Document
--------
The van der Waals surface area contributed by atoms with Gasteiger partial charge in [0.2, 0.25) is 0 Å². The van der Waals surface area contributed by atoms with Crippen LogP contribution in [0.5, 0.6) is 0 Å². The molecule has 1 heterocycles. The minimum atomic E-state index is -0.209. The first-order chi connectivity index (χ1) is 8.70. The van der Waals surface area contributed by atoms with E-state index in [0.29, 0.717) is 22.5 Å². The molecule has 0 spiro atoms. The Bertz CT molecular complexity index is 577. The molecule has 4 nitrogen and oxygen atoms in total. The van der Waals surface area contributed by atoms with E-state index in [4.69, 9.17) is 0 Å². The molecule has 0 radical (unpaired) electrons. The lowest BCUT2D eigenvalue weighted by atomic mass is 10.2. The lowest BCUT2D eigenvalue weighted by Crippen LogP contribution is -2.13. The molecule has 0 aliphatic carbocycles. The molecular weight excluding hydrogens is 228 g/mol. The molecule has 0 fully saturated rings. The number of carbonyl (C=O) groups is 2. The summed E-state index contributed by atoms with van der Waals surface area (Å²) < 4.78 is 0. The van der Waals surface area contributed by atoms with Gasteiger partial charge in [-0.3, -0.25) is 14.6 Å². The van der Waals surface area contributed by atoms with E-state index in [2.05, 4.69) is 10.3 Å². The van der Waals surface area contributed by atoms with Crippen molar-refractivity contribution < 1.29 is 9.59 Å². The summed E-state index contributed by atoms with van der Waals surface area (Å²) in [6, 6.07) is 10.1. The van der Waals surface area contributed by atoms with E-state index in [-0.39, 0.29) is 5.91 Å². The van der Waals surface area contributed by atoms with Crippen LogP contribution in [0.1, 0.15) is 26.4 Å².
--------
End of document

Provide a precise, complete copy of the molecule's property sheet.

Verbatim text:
The van der Waals surface area contributed by atoms with Gasteiger partial charge in [0.2, 0.25) is 0 Å². The van der Waals surface area contributed by atoms with Crippen LogP contribution in [0.5, 0.6) is 0 Å². The molecule has 1 heterocycles. The minimum atomic E-state index is -0.209. The first-order chi connectivity index (χ1) is 8.70. The van der Waals surface area contributed by atoms with E-state index in [0.29, 0.717) is 22.5 Å². The molecule has 0 spiro atoms. The Bertz CT molecular complexity index is 577. The molecule has 4 nitrogen and oxygen atoms in total. The van der Waals surface area contributed by atoms with E-state index in [4.69, 9.17) is 0 Å². The molecule has 0 radical (unpaired) electrons. The lowest BCUT2D eigenvalue weighted by atomic mass is 10.2. The lowest BCUT2D eigenvalue weighted by Crippen LogP contribution is -2.13. The molecule has 0 aliphatic carbocycles. The molecular weight excluding hydrogens is 228 g/mol. The molecule has 0 fully saturated rings. The number of carbonyl (C=O) groups is 2. The summed E-state index contributed by atoms with van der Waals surface area (Å²) < 4.78 is 0. The van der Waals surface area contributed by atoms with Gasteiger partial charge in [-0.3, -0.25) is 14.6 Å². The van der Waals surface area contributed by atoms with E-state index in [2.05, 4.69) is 10.3 Å². The van der Waals surface area contributed by atoms with Crippen molar-refractivity contribution < 1.29 is 9.59 Å². The summed E-state index contributed by atoms with van der Waals surface area (Å²) in [6, 6.07) is 10.1. The van der Waals surface area contributed by atoms with E-state index in [-0.39, 0.29) is 5.91 Å². The van der Waals surface area contributed by atoms with Crippen LogP contribution in [0.1, 0.15) is 26.4 Å².